I am currently running this little piece of code:

import numpy as np
import sklearn.linear_model as skl_lm

X = np.random.normal(size = 1000)**2
y = X + np.random.normal(size = 1000)

Y = np.array([ [ X[i], X[i] ] for i in range(1000) ])

model = skl_lm.LinearRegression().fit(Y,y)

It just creates 1000 squares of a normal random variable $X$, and uses it to create another linearly correlated variable $y$, accounting for some noise. Then creates a matrix of features $Y$, where the two features are actually both $X$. Then it tries to fit $y$ over $Y$. The model actually generates something, while the second print shows that the correlation matrix between columns of $Y$ is singular. How is sklearn.linear_model digesting this singular matrix? I believe it should not be able to determine the coefficients, as it should invert the covariance matrix.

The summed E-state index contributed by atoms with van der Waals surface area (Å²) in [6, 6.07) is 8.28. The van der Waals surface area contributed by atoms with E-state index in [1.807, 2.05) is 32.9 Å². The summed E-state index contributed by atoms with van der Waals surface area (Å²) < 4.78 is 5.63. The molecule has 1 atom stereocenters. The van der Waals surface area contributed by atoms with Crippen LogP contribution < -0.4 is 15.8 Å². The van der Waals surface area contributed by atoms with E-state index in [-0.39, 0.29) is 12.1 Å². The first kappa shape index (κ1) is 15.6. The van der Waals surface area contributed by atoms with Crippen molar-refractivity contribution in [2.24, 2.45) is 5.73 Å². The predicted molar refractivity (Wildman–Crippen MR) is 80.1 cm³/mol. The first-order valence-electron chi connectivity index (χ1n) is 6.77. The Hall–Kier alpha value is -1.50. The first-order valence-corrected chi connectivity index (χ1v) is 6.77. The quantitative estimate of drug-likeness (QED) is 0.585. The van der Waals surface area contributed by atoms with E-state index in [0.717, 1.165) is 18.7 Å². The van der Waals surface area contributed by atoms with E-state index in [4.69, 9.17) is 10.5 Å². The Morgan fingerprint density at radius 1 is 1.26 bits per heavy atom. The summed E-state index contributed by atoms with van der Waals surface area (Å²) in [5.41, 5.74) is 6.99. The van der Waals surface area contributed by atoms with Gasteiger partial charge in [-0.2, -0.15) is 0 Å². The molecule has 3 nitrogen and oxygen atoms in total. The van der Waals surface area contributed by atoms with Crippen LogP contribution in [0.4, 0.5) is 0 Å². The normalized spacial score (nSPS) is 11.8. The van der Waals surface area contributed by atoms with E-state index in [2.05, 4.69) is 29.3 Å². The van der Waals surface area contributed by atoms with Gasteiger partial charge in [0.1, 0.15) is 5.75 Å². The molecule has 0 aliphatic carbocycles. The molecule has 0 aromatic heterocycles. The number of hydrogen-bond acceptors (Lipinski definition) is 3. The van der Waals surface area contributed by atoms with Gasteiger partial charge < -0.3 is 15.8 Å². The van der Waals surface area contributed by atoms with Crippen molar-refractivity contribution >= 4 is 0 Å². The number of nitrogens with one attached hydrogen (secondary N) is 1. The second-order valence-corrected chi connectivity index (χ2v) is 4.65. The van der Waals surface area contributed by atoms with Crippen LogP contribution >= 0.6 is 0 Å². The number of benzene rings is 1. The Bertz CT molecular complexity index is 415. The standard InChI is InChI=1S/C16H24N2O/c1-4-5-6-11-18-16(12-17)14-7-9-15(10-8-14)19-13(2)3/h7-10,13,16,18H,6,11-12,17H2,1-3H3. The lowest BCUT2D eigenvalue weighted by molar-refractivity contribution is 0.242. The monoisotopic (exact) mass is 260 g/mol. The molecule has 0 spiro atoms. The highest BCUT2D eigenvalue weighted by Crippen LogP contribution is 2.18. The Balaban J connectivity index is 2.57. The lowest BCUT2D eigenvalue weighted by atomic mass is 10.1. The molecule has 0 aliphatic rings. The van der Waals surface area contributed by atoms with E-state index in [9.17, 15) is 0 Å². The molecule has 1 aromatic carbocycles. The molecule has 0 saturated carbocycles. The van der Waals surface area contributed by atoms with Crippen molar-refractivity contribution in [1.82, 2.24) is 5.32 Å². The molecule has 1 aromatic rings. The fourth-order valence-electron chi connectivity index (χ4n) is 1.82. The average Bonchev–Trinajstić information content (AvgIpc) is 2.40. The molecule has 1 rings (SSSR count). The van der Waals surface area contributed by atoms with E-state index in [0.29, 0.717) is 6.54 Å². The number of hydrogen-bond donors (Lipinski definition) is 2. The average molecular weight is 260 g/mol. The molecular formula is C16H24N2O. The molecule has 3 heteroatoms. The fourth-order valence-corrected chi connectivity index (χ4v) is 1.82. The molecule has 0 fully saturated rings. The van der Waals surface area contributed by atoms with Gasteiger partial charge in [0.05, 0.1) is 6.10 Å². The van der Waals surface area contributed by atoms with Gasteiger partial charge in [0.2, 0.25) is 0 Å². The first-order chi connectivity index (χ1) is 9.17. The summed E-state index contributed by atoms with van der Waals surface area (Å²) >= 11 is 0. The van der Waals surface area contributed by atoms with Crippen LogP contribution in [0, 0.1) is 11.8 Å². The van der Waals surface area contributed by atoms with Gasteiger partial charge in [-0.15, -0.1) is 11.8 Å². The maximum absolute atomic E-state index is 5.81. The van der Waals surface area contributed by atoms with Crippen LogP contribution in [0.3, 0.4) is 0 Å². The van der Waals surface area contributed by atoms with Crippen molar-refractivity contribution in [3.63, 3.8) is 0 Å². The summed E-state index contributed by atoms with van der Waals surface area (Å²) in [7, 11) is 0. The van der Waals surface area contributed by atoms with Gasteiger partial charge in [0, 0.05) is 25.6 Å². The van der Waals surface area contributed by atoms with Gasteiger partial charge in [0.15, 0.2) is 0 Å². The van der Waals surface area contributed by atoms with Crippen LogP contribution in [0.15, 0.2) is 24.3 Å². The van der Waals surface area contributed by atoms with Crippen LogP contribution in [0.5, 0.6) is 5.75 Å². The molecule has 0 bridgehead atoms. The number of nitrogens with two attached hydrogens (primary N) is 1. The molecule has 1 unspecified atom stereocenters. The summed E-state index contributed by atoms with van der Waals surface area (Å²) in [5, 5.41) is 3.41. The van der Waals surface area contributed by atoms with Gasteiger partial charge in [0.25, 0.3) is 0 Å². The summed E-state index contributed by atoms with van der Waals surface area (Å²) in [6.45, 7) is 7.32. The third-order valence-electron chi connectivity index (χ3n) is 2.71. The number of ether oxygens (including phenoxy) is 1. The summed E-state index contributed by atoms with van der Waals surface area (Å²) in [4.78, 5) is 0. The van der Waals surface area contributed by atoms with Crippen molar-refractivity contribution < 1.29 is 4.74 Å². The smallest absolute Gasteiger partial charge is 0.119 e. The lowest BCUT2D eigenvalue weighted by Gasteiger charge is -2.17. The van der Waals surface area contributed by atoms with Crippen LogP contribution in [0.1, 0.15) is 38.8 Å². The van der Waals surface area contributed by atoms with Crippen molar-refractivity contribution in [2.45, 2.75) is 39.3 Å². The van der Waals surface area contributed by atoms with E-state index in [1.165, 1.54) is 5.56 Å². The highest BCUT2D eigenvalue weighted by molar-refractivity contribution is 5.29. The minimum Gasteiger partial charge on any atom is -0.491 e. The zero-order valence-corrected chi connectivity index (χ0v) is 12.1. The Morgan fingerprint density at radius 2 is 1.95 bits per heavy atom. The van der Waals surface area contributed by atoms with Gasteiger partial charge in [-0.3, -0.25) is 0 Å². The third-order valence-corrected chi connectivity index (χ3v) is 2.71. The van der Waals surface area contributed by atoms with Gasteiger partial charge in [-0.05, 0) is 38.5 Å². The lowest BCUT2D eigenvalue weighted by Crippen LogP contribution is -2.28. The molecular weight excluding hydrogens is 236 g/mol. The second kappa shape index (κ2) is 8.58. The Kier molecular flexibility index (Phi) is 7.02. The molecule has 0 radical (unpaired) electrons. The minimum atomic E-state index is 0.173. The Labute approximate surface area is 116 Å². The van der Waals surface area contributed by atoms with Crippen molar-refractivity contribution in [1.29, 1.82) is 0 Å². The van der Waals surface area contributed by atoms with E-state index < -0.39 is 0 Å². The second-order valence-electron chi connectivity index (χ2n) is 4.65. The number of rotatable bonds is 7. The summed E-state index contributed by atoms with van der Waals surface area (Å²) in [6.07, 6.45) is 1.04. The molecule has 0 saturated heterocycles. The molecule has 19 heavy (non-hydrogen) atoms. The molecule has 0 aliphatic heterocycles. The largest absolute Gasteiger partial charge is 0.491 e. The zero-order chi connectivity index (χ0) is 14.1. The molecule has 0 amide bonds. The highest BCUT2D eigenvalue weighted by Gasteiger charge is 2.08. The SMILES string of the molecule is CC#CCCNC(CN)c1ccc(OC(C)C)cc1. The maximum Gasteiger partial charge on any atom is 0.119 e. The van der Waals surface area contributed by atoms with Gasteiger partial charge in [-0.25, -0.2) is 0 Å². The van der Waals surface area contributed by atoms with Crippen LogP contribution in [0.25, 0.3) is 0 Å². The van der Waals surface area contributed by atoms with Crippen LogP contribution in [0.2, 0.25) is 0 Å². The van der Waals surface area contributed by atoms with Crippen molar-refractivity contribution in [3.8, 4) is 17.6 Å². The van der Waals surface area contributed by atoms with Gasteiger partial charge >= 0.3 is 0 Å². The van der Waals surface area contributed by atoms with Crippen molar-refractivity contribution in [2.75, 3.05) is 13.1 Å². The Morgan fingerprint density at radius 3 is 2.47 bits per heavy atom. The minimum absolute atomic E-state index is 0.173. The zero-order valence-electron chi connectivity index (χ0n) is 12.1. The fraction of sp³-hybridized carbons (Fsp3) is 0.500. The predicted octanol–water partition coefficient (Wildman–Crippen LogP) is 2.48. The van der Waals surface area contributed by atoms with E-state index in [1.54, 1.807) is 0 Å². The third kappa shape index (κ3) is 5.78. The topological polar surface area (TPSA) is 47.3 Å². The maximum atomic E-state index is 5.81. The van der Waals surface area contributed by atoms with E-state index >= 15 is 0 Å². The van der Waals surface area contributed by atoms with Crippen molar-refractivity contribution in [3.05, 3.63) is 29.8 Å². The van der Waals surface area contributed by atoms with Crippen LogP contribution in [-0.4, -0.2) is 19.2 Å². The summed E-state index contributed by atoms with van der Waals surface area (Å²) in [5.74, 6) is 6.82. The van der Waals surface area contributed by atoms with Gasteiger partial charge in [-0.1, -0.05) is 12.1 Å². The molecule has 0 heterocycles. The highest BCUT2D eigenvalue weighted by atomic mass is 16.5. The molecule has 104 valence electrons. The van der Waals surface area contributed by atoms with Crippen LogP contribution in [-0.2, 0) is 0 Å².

Internally sklearn uses scipy.linalg.lstsq function for finding solutions to linear equation, which is the same as numpy.linalg.lstsq, and its innerworkings are described in this post: How does NumPy solve least squares for underdetermined systems?


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